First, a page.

- Could I end up paying more rent with a flexible lease vs. a fixed cash rent lease? It’s possible. Schnitkey says that cash rents in central Illinois for good farmland have averaged $226 per acre in recent years, compared to an average of $262 for cash rent with bonus leases.
- What would a flexible farm lease look like? You can find sample leases at Ag Lease 101, which has extensive resources for farmers and ranchers who rent ground.
- How do I know how this would work for my farm? You’ll certainly want to plug in some numbers before you propose anything, much less sign anything. You can find downloadable spreadsheets from University of Illinois’ farmDoc Daily’s FAST Tools, Iowa State University Extension, Ag Lease 101, and more.
Have you ever tried a flexible farm lease, either as a producer or a landowner? How did it go? Let us know in the comments.
Murray N. Rothbard was the father of what some call Radical Libertarianism or Anarcho-Capitalism which Hans-Hermann Hoppe described as “Rothbard’s unique contribution to the rediscovery of property and property rights as the common foundation of both economics and political philosophy, and the systematic reconstruction and conceptual integration of modern, marginalist economics and natural-law political philosophy into a unified moral science: libertarianism.”
This book applies the principles of this “unified moral science” to environmental and natural resource management issues.
The book started out life as an assigned reading list for a university level course entitled Environmental and Natural Resource Economics: The Austrian View.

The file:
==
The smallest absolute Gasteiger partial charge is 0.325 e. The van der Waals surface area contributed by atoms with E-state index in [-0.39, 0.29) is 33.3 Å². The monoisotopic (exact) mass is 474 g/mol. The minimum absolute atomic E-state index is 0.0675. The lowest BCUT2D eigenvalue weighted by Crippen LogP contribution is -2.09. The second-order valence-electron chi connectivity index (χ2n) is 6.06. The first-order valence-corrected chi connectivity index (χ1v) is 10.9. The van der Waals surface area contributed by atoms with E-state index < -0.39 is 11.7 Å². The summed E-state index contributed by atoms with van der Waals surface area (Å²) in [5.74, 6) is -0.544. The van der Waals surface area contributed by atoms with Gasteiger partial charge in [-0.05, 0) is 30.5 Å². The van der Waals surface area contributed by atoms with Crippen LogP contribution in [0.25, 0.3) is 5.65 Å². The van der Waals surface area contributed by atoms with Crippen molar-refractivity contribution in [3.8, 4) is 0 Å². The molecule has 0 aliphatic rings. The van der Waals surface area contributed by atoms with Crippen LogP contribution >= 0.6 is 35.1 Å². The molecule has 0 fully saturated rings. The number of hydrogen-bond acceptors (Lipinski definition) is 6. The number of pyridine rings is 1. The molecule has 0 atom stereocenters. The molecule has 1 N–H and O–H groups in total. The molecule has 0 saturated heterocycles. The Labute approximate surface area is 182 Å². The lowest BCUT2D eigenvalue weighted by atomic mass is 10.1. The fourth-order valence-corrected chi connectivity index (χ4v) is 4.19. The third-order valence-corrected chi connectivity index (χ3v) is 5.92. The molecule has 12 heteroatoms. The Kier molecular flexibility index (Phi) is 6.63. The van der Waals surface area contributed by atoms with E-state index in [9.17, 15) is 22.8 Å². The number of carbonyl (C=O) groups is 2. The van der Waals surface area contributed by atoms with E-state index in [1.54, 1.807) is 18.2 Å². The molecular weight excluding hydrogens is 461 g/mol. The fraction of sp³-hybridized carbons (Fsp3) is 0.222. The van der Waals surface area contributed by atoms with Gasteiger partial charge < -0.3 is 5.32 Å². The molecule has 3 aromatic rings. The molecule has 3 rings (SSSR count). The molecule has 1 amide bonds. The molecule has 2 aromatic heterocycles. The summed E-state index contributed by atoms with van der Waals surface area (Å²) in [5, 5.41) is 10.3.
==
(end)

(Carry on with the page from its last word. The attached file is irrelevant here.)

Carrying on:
As I began to prepare to teach the course, I quickly saw that there was a plethora of textbooks suitable for universal level courses dealing with environmental and natural resource economics. The only problem was that they were all based in mainstream neo-classical (or Keynesian) theory. I could find no single collection of material comprising a comprehensive treatment of environmental and natural resource economics based on Austrian Economic Theory.
However, I was able to find a large number of essays, monographs, papers delivered at professional meetings and published from a multitude of sources. This book is the result. It is composed of a collection of research reports and essays by reputable scientists, economists, and legal experts as well as private property and free market activists.
The book is organized into seven parts: I. Environmentalism: The New State Religion; II. The New State Religion Debunked; III. Introduction to Environmental and Natural Resource Economics; IV. Interventionism: Law and Regulation; V. Pollution and Recycling; VI. Property Rights: Planning, Zoning and Eminent Domain; and VII. Free Market Conservation. It also includes an elaborate Bibliography, References and Recommended Reading section including an extensive Annotated Bibliography of related and works on the subject.
The intellectual level of the individual works ranges from quite scholarly to informed editorial opinion.